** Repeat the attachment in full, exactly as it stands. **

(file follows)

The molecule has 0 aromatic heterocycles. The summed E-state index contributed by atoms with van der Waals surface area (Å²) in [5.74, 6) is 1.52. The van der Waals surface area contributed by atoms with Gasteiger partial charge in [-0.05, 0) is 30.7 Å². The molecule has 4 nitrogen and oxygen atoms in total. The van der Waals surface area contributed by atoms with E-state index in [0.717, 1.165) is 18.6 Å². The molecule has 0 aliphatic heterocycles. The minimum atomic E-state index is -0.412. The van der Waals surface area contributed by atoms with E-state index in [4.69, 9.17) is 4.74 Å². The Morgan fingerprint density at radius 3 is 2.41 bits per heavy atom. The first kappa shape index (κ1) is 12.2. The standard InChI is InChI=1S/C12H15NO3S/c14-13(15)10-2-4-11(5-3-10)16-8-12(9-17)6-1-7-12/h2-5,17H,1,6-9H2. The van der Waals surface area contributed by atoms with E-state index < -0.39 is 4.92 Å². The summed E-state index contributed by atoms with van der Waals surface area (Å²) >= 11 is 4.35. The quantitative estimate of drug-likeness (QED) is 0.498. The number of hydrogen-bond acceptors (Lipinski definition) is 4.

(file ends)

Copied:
The molecule has 0 aromatic heterocycles. The summed E-state index contributed by atoms with van der Waals surface area (Å²) in [5.74, 6) is 1.52. The van der Waals surface area contributed by atoms with Gasteiger partial charge in [-0.05, 0) is 30.7 Å². The molecule has 4 nitrogen and oxygen atoms in total. The van der Waals surface area contributed by atoms with E-state index in [0.717, 1.165) is 18.6 Å². The molecule has 0 aliphatic heterocycles. The minimum atomic E-state index is -0.412. The van der Waals surface area contributed by atoms with E-state index in [4.69, 9.17) is 4.74 Å². The Morgan fingerprint density at radius 3 is 2.41 bits per heavy atom. The first kappa shape index (κ1) is 12.2. The standard InChI is InChI=1S/C12H15NO3S/c14-13(15)10-2-4-11(5-3-10)16-8-12(9-17)6-1-7-12/h2-5,17H,1,6-9H2. The van der Waals surface area contributed by atoms with E-state index < -0.39 is 4.92 Å². The summed E-state index contributed by atoms with van der Waals surface area (Å²) >= 11 is 4.35. The quantitative estimate of drug-likeness (QED) is 0.498. The number of hydrogen-bond acceptors (Lipinski definition) is 4.